Romero Resurrects the Dead on DVD

Zombies attack again in Diary of the Dead

Zombies are persistent bastards, I’ll give them that.

It’s been 40 years since George A. Romero introduced the world to his special brand of flesh-eating zombies, and the landscape of American cinema hasn’t been the same since.

Romero’s latest installment in his Living Dead series was shown at the Sundance Film Festival this year and released into a limited run in February. Rather than making another chapter in the series, which most recently left off with Land of the Dead in which most of the human population had closed themselves off behind city walls, Romero went back to the beginning.

Diary of the Dead restarts the story by going back to the first night of the zombie take-over. Romero has been an independent filmmaker for most of his years, with an occasional dabble under the studio yoke. In an interview on the Diary of the Dead DVD, he admits that all of his zombie films have been independent jobs, with the exception of Land of the Dead.

Now that he’s in his late 60s rather than his late 20s, Romero wanted to go back to a small, independent production. It seemed only natural, with the uncontrolled nature of the internet and grass-roots media, to leave the Night of the Living Dead farmhouse and venture onto the road. Diary of the Dead follows a group of independent filmmakers who capture the events of the zombie nightmare and eventually cut it into a film, a la The Blair Witch Project.

The irony of Romero’s delving into new media is that he isn’t the first person to make a camera POV zombie movies. Since the advent of digital video and desktop editing, indie filmmakers around the globe have already been down this road.

What makes Diary of the Dead special isn’t necessarily the subject matter or the shooting style. Rather, it’s novelty comes from the veteran filmmaker testing a new format. That alone makes the film valuable for Romero fans.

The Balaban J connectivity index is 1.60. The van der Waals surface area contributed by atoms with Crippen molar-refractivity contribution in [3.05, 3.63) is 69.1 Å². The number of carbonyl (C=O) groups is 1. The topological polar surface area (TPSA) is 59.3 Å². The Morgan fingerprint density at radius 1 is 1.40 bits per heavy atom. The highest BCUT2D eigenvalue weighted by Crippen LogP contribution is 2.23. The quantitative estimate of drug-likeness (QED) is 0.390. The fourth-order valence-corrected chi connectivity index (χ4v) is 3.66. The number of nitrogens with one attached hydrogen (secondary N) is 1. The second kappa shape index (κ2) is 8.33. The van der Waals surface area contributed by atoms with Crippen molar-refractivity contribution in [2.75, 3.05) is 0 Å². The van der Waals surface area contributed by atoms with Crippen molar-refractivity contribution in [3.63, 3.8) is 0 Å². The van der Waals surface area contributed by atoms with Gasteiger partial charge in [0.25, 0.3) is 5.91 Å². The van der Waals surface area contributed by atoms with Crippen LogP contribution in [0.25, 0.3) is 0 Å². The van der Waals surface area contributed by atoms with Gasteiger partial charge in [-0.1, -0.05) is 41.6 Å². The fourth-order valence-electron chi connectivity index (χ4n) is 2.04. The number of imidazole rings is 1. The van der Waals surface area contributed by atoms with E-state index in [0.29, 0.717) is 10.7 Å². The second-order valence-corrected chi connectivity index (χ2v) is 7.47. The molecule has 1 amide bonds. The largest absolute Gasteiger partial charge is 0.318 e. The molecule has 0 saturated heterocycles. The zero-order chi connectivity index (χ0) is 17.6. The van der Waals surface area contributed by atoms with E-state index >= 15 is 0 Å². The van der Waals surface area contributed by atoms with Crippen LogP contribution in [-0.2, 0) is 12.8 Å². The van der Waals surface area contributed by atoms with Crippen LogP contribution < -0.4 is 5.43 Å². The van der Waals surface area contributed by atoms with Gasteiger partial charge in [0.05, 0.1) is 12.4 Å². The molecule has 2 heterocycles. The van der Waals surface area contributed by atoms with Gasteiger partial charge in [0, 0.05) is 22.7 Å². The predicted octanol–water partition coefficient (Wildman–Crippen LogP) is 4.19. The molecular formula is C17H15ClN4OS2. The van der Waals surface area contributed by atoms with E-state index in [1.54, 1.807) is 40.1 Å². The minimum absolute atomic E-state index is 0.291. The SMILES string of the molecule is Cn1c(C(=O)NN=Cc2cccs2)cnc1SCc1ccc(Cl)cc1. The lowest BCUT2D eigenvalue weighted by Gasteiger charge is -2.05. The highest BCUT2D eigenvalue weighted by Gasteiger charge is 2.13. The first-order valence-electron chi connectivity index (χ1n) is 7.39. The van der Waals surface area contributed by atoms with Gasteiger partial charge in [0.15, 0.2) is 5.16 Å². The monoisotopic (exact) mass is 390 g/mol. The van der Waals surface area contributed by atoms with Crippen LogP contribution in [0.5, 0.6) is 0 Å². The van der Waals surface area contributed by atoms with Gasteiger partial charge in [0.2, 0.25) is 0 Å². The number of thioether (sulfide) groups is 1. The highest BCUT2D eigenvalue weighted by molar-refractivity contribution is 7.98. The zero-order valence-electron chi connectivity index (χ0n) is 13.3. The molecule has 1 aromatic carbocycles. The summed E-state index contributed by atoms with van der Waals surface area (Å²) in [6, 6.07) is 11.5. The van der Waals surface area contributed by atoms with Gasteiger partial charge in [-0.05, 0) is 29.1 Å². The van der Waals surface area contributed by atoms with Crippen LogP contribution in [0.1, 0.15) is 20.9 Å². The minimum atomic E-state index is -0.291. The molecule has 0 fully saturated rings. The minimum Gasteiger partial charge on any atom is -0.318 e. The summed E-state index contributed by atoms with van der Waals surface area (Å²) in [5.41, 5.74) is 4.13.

Other aspects of the production that are interesting to watch are voice-over cameos from various horror icons (including Guillermo del Toro, Stephen King and Simon Pegg) and Romero’s in-dialogue jabs at recent fast-movie zombies.

Diary of the Dead has come to life on DVD with a solid assortment of special features, which include commentary by Romero, D.P. Adam Swica and editor Michael Doherty. There’s also a feature-length documentary that chronicles the production. Other features include a featurette on the film’s inspiration, set diaries, a spotlight on the guest voice-overs, character confessionals and (my personal favorite) the five zombie fan films from the movie’s MySpace contest.

With this year also marking the 40th anniversary of Night of the Living Dead, Genius Products has also released a remastered and restored version of the film with new bonus material. Of course, this film is not hard to find on DVD due to a copyright glitch that threw the movie into the public domain after its release. However, the reason to pick up this new DVD is for the extra bonus features that Romero and other members of the original cast and crew participate in.

The new Night of the Living Dead DVD comes with two feature commentaries with Romero and various surviving cast and crew members. Rare elements include a public Q&A with Romero about his zombie legacy and the last interview with Duane Jones, who played the character of Ben.

My favorite feature is the in-depth, feature-length documentary about the film, its history and its legacy. Cast members and production crew are brought back to talk about their memories, and they also address the dicey copyright issue with some detail.

The Romero zombies have returned to give some resistance to the fast-moving breeds of late, and the entire saga is book-ended with these two films’ release on DVD. Fans can see where it all started Night of the Living Dead, then see where it all starts again with Diary of the Dead.

Kevin Carr crawled from the primordial ooze in the early 1970s. He grew up watching movies to the point of irritation for his friends and was a font of useless movie knowledge until he decided to put that knowledge to good use. Now, Kevin is a nationally syndicated critic, heard on dozens of radio stations around the country, and his reviews appear in a variety of online outlets. Kevin is also a proud member of the Broadcast Film Critics Association (BFCA), the Online Film Critics Society (OFCS), and the Central Ohio Film Critics Association (COFCA).

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